Hi all, I've written up a draft for static and shared libraries in the C++ Language, I'm hoping to get some feedback so I can improve it. I apologize if this is not the proper format, I didn't have much time to put this together and don't really know the proper tools for doing so, since this is my first time writing a C++ draft. All feedback welcome!

Document number:  PnnnnR0
Date:  2023-mm-dd
Audience:  Library Evolution Working Group
Reply-to:  Julian Waters <tanksherman27@gmail.com>

I. Table of Contents

II. Introduction

Introduce official support and specification for compiling C++ code as static or shared libraries (distinct from executable programs) to the C++ Language, and an additional linkage type of "imported" and "exported" to the existing linkages of none, internal, and external, for use within the aforementioned shared libraries.

III. Motivation and Scope

Libraries have been an unofficial and nonstandard, yet enormous part of C++ for a long time. Code in a vast amount of codebases and repositories rely on compiling and distributing libraries to be used and linked into executable programs. Operating System support for shared libraries in particular, is virtually ubiquitous. Code compiled as a shared library has its merits, including by not limited to:

-Reduced amount of duplicated code in each binary

-Runtime loading on the fly, allowing for plugin systems and hotswapping code quickly by changing a single library

Despite the widespread adoption of such libraries by compiler vendors, operating systems, and users, they have not been officially specified. As such, many differing extensions to the C and C++ Languages have all come into play, each with different default behaviours and usages, making it difficult to write code that works on different platforms. However, it can be observed that the vast majority of them seem to operate based on one constant universal basis of symbols, internal to the library and external, meaning it is exported and can be called or accessed by an external process, giving room for well defined and standardized behaviour.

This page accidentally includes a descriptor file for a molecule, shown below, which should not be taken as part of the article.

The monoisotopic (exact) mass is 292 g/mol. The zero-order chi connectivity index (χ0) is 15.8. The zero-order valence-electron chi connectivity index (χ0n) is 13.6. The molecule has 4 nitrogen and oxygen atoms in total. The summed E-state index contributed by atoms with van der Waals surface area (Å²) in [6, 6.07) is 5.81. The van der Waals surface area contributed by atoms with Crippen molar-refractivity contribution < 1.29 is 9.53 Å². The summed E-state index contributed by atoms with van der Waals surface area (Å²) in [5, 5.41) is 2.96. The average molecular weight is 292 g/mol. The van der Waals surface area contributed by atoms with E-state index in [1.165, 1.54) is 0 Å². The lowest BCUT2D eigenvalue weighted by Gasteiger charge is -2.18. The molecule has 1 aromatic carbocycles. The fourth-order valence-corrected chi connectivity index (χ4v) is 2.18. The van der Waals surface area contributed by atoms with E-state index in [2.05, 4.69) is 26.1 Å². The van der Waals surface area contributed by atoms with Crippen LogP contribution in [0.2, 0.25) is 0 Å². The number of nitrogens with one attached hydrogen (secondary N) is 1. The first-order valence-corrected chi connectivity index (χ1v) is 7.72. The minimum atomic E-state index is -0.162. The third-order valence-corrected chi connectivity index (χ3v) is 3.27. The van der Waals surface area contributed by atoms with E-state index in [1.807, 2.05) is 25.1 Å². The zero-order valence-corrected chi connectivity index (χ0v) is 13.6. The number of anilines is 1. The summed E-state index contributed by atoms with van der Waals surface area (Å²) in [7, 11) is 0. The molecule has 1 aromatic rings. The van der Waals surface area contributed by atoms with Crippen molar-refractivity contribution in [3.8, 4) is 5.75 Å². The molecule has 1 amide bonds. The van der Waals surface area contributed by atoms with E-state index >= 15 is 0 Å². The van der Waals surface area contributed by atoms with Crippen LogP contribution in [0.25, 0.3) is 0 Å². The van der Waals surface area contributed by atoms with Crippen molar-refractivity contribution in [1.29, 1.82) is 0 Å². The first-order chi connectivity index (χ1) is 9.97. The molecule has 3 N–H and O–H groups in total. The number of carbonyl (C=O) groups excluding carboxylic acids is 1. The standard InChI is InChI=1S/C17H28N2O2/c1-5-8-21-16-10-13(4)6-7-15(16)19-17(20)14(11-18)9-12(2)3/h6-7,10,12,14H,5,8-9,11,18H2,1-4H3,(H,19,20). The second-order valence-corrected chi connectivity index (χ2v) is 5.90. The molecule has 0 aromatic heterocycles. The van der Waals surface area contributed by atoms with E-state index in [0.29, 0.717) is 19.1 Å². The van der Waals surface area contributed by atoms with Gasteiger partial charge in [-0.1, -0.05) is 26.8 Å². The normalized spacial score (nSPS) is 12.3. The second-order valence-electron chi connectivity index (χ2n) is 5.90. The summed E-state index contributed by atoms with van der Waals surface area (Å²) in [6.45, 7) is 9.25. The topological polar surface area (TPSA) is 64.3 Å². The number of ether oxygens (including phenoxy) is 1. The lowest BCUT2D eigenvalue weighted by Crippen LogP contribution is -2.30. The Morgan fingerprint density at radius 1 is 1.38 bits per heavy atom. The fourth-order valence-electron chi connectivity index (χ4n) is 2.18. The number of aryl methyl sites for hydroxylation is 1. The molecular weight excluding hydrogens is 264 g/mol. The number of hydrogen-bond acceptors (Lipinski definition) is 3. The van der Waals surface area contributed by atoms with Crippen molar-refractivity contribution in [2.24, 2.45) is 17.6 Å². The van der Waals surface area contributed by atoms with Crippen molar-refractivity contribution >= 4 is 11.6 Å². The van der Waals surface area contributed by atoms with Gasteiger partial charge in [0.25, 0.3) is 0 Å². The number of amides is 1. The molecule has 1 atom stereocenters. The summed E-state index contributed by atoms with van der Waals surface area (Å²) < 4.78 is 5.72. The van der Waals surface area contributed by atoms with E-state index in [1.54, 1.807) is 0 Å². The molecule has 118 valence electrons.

The current proposal therefore is to provide a standard way of specifying exported linkages in shared libraries, as well as well defined linkage rules in static and shared libraries, while still leaving behaviour like name mangling implementation defined.

IV. Impact On the Standard

The current change proposed here is a new addition to the C++ Language, in particular to the issue of language linkage (more specifically, a new level of linkage in addition to the already existing linkages of none, internal, and external), which is already part of the core language and syntax, and as such does not affect library components, nor do any library components depend on it (though it should be noted that library components from the standard library can formally be linked into executable programs or other shared libraries through the changes proposed here; this is already widely supported by compilers in nonstandard ways).